Archive for the ‘Korea’ Category

This post is part of a series about Korea and the recent transition in Korea to discovering new meaning in money through a rapidly growing capitalist culture. I was inspired to write about Korea after visiting Seoul this summer with my sister. Korea is kimchi-tastic.

My sister, Kara, wrote the following in the last post of my blog series about Korea.

Recently I had the experience of going to South Korea with my sister. Being adopted, this trip offered up an opportunity that no amount of reading prepared me for. And believe me, I have done plenty of reading about Korea.

What struck me most was the sheer amount of consumerism. There were areas where you could find everything and also nothing that you wanted. Blocks and blocks of shoes were shoved in ever nook and cranny of a dark alley. It was extremely hard to process as I walked past mountains of books and rows of ribbon. Where did all of this stuff come from? Where does it end?

Not only were there numerous shopping districts, there were underground districts (this is something that I have definitely never seen before). I found them to be extremely depressing as it was an underground mall or a subway stop filled with shops instead of a rail system. Despite the overload of product around me, an even more overwhelming experience was the number of people standing out of the shops yelling in a microphones, coaxing people to come and buy the best new thing.

It’s no surprise really that with such a great amount of competition, you rely on tactics that are more aggressive. What is going to set you apart from the other 15 nail salons that your store shares a block with? How will people know that your skin care products are more effective than the other 3 stores which all look the same? After exploring them all, it really seems that they all sell the same thing and around the same price.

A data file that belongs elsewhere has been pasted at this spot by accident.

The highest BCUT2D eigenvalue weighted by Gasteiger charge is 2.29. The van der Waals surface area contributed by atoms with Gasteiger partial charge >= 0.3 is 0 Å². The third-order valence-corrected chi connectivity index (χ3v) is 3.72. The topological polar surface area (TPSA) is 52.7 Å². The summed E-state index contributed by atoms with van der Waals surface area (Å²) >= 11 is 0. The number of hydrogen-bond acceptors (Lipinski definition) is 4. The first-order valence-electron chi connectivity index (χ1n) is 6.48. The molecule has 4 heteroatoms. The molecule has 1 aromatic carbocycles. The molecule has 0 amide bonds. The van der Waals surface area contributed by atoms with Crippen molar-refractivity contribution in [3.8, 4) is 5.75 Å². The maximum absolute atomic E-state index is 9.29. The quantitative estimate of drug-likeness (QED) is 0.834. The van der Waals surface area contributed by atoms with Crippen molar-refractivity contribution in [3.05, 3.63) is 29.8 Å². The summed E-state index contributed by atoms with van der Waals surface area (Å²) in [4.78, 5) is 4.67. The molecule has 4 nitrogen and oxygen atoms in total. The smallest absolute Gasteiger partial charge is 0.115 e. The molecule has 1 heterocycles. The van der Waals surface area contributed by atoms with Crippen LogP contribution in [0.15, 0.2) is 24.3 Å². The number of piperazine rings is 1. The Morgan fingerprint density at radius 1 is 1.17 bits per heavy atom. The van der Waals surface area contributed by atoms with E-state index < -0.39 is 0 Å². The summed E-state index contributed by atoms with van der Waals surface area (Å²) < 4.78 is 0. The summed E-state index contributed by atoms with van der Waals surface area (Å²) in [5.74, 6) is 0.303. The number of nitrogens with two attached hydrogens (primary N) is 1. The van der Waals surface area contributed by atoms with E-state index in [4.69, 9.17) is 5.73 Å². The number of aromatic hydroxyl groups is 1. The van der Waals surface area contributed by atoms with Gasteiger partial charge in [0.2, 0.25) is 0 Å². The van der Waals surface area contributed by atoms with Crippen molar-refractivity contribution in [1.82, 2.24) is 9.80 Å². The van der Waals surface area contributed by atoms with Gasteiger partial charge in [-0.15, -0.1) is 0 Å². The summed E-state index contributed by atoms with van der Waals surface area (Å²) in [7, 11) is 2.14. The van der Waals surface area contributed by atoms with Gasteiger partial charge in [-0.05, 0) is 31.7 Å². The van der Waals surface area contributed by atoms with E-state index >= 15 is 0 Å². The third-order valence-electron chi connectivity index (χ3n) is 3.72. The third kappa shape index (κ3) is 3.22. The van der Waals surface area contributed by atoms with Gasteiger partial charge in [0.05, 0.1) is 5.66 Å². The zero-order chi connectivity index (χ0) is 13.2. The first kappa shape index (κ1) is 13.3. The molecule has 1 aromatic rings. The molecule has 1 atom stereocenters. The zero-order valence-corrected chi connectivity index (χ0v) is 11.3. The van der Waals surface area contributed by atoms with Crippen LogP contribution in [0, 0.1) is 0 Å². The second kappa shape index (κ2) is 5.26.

But what I had the hardest time grasping was the lack of individuality that I experienced while I was there. Clothing stores all sold the same clothes. Everyone wore the same kind of shoes. Coming from a country that has such a diverse nature which originates at our very core as Americans, it was hard for me to come to terms with the idea that no matter which shirt, shoe, or scarf I bought, I was going to see a handful of people wearing the same thing the very next day.

The upside? Coming back to the US, I didn’t have to worry about wearing something that everyone else wears. There is nothing better than the opportunity to say, “Oh this? I got it in Korea.”


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Korea is Gangnam Style

This post is part of a series about Korea and the recent transition in Korea to discovering new meaning in money through a rapidly growing capitalist culture. I was inspired to write about Korea after visiting Seoul this summer with my sister. Korea is kimchi-tastic.

It must be good timing on my part to visit Seoul this August with my sister. Apparantly the Korean Wave has hit America and I’m on its tail. If you haven’t already seen its biggest icon, you’ll want to see the following video from South Korean rapper PSY’s “Gangnam Style.” It’s reached 220 million YouTube views and counting.

What’s behind the face of Korean pop culture is also a deeper probing into Korea’s economy and society and their identity in a global culture.

Gangnam is the most affluent neighborhood in Seoul. It gained quick economic status during the 2000’s when the price of high rises in Seoul skyrocketed and those who owned this piece of Seoul rang in money. It’s a trendy place now, with night clubs and affluence pervading Seoul’s trending cafe culture.

I heard while I was in Korea that this has been followed by an equally generous amount of plastic surgery- an embodiment beyond PSY of changes in Korea’s culture.

Plastic surgery accompanies wealth and privilege, and so I wasn’t completely surprised to learn about its growth.  One of the most popular surgeries is to make Korean’s eyes appear larger and rounder. The other is double-jaw surgery where the roundness of someone’s jaw is broken to appear smaller and more square. The Confucian emphasis on the family and the body, the vessel that connects us to our biology, contrasts with the wave of plastic surgery that makes what your parents gave you transformable.